Expectation 2.8

The student will know how to investigate an earth science issue to develop an action plan.


2.8.1 The student will investigate an issue such as climate changes or electric power generation

2.8.2     The student will identify data that are biased.

2.8.3     The student will use tables, charts, and graphs in making oral and written presentations.

2.8.4     The student will know why curiosity, honesty, openness, and skepticism are highly regarded in science.

2.8.5 The student will understand that real problems have more than one solution, and the

   decision to accept one solution over another are made on the basis of many issues.



There is evidence in this response that the student, using analysis, has a full and complete understanding of the question or problem.



There is evidence in this response that the student, using analysis, has a good understanding of the question or problem.


There is evidence in this response that the student has a basic understanding of the question or problem.



There is evidence in this response that the student has some understanding of the question or problem.



There is evidence that the student has no understanding of the question or problem.

Scoring Criteria for Graphs


        The student will organize data appropriately using a graph.


        Level 4

        Data are accurately plotted (90-100%) and the graph includes nine of the ten elements.


        Level 3

        Data are accurately plotted and the graph includes seven of the ten elements,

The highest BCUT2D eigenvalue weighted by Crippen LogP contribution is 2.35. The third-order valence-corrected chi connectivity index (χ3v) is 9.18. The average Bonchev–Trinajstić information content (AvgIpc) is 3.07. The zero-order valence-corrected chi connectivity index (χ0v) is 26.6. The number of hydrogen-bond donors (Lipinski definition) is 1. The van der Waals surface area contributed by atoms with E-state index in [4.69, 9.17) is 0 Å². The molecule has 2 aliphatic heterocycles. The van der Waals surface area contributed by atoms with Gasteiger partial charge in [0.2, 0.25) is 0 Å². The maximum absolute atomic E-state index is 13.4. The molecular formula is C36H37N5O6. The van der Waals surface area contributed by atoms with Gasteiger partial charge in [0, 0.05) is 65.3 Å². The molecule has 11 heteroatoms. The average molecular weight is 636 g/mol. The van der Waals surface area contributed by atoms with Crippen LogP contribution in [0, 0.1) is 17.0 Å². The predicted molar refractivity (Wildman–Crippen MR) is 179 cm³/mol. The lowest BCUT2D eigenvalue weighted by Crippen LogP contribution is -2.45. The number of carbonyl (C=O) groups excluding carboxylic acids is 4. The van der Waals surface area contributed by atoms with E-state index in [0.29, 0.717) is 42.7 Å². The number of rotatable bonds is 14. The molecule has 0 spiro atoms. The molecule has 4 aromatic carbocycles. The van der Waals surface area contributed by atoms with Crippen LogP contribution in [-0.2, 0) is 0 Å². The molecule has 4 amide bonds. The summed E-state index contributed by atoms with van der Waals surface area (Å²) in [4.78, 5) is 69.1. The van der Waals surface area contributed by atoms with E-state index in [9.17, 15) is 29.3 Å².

Data are mostly accurate (80-89%) and the graph includes nine of the ten elements.


        Level 2

        Data are accurately plotted and the graph includes five of the ten elements,


        Data are generally accurate (70-79%) and the graph includes seven of the ten elements.


        Level 1

        Data are accurately plotted and the graph includes three of the ten elements


        Data are somewhat accurate (60-69%) and the graph includes five of the ten elements.


        Level 0

        Data are inaccurately plotted (<60%) or the graph includes fewer than five elements.




Lesson Planning Organizer





45 minute class periods




Structure  of the Hydrosphere


Describe the structure of the hydrosphere quantitatively in terms of reservoirs, fluxes.


Wind-Driven Ocean Currents


Explain how horizontal currents are generated by observing the effect of wind energy on the movement of water; predict the location of surface currents by analyzing global wind patterns.


Sea Surface Temperatures and Ocean Currents


Determine ocean current patterns by analyzing sea surface temperatures.